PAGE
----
By Ron Price
As Dr. Evans Baiya and I were researching innovation for our book, The Innovator’s Advantage, we came upon an astounding statistic: 85-93% of all innovations fail! We wanted to know why, so we dove deeper, using research and our years of experience helping companies with innovation and development.
And we discovered one commonality: Leaders did not understand the role their people played in the success or the failure of innovation.
Most leaders fail at this important step because they use only their intuition when organizing their teams. But there is so much more available today to understand people and what they bring to a team! Many people don’t recognize how far the science of talent has advanced and the information they could have at their fingertips, if they only took the time to set the stage.
Setting a company up for innovation and creating an innovative culture is very similar to pre-season training in sports. When you’re in the game, there is no time for measurement and team building. The pace of the game dictates constant action.
This is why the season starts early for the coach and the players—so that they can work on their teamwork and be in a position to excel when they actually get in the game.
Just as each member of a football team has a position to play, so to do the people on your innovation team. When leaders take the time to organize their teams around strengths and teach them how to use their skills to work together toward shared results, this “spring training” makes a real difference when it’s game time. Think about today’s football teams—they are organized into sub teams during practices to focus on the unique contributions made by offense and defense, then further into the various skills and assignments, such as offensive line, defensive line, quarterbacks, running backs, wide receivers, linebackers, and so on. There is a great deal of specialization to optimize the strengths and skills in each position.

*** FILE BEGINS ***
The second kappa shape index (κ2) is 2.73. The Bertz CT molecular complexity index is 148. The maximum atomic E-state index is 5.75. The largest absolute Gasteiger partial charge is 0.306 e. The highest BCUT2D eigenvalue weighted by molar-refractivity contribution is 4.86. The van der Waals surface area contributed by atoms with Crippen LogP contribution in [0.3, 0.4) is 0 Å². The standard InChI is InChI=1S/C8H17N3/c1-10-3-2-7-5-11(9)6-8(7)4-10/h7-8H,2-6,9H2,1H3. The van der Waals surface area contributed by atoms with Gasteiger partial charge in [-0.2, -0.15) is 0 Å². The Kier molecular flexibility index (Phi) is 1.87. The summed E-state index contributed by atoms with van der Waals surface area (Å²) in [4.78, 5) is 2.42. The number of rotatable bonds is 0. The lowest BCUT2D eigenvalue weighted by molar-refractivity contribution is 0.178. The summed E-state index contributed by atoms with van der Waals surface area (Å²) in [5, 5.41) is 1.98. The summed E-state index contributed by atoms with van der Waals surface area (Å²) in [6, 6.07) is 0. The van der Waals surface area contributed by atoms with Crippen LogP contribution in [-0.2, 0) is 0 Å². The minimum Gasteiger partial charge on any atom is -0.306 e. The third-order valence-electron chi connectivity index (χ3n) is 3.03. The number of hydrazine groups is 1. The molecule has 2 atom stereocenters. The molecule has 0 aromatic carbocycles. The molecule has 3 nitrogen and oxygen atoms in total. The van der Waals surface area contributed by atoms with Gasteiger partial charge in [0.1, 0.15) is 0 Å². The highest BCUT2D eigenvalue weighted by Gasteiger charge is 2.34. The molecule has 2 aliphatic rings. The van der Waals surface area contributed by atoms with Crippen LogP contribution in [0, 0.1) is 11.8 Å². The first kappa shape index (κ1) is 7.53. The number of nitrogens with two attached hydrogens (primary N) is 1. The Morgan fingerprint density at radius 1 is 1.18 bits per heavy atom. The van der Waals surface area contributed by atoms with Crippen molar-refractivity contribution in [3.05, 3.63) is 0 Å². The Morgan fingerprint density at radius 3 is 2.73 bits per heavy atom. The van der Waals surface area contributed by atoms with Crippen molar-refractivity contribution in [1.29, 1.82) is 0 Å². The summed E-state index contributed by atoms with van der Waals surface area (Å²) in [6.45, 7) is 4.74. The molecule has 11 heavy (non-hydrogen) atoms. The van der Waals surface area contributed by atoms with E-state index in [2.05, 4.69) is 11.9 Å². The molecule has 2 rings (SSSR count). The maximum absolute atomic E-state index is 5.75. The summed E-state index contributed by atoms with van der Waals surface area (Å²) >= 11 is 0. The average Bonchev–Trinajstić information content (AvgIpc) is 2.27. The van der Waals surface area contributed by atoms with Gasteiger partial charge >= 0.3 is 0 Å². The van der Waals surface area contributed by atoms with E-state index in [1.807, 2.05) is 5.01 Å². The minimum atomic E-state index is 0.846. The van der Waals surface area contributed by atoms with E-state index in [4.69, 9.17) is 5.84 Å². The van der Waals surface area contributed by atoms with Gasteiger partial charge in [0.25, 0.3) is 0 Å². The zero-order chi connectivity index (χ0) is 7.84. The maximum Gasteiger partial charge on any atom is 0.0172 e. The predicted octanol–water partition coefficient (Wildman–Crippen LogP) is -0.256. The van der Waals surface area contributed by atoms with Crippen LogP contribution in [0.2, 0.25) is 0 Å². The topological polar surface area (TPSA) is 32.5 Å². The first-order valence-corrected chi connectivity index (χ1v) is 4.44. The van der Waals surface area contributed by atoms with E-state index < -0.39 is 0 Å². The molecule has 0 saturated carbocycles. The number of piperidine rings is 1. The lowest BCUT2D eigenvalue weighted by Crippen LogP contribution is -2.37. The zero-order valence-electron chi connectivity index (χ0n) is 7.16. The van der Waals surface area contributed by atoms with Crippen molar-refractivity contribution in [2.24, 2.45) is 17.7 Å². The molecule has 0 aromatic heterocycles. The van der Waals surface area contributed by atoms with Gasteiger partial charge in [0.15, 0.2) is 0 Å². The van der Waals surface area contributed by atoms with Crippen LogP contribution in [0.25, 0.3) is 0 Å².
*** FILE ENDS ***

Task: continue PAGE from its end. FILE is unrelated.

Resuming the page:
Typically leaders are in such a hurry to innovate that they don’t realize that going fast will actually slow things down. And slowing down—taking the time to build a team and to take the team through preseason practice—is actually going to speed things up. If you take these steps, then you will innovate with much more focus and clarity.
It all starts with assessing the members of your team to discover their strengths and where they will best perform in the innovation continuum. (For a detailed roadmap of the six stages in the innovation continuum, read, “The Innovator’s Advantage: Revealing the Hidden Connection Between People and Process”.
Measuring Skills and Talent for Innovation
Talent is the recurring patterns that people bring to their work, without having to consciously think about it. It can be broken down into three aspects:
Thought—the natural recurring patterns of thought, or judgment
Motivation—the degree and nature of interest in a given initiative
Behavior—how people deal problems and opportunities, seek to influence others, react to the pace of change and risk, and respond to rules and procedures created by others.
Most managers tend to judge talent based on a person’s ability to get tasks completed or relate to other people. But those outcomes are actually a result of skills they have developed, not the underlying talent.
Skills are abilities that do not come naturally; they are aptitudes that have been learned. We all understand that technical skills must be learned, but so too must leadership skills. Skills can be divided into four categories: thinking, achieving, relating and technical. When we properly align skills with job requirements, they will optimize natural talents and net results.
A strength is mastery of a skill has reached the level that it has almost become second nature (sometimes it’s hard to discern between skills and talent because it has become so effortless). Strengths are the ability to do something repeatedly over and over again, near perfection.
When you align your skills training with your already present talent, then you will see accelerated results. Leaders who use assessment tools can organize people to higher degrees of predictable success. If you learn to organize around people’s strengths, the innovation process becomes natural. This is why we offer four different assessments to help you evaluation your, and your team, for innovation. Learn more at TheInnovatorsAdvantage.com.